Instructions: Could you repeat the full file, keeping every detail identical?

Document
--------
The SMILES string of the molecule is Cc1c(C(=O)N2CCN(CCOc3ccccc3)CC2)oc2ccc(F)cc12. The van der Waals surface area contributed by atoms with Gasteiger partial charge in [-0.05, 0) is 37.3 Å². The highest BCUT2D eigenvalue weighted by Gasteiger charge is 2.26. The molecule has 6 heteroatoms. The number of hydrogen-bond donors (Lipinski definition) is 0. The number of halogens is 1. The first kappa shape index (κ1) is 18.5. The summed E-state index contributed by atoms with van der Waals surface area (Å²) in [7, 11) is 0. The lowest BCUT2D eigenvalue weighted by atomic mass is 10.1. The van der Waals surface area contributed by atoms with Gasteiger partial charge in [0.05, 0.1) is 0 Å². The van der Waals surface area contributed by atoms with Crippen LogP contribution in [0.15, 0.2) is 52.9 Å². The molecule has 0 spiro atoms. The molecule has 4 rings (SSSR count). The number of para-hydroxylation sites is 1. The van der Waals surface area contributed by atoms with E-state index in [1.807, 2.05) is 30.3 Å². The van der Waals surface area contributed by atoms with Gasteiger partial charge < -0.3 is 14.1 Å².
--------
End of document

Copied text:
The SMILES string of the molecule is Cc1c(C(=O)N2CCN(CCOc3ccccc3)CC2)oc2ccc(F)cc12. The van der Waals surface area contributed by atoms with Gasteiger partial charge in [-0.05, 0) is 37.3 Å². The highest BCUT2D eigenvalue weighted by Gasteiger charge is 2.26. The molecule has 6 heteroatoms. The number of hydrogen-bond donors (Lipinski definition) is 0. The number of halogens is 1. The first kappa shape index (κ1) is 18.5. The summed E-state index contributed by atoms with van der Waals surface area (Å²) in [7, 11) is 0. The lowest BCUT2D eigenvalue weighted by atomic mass is 10.1. The van der Waals surface area contributed by atoms with Gasteiger partial charge in [0.05, 0.1) is 0 Å². The van der Waals surface area contributed by atoms with Crippen LogP contribution in [0.15, 0.2) is 52.9 Å². The molecule has 0 spiro atoms. The molecule has 4 rings (SSSR count). The number of para-hydroxylation sites is 1. The van der Waals surface area contributed by atoms with E-state index in [1.807, 2.05) is 30.3 Å². The van der Waals surface area contributed by atoms with Gasteiger partial charge < -0.3 is 14.1 Å².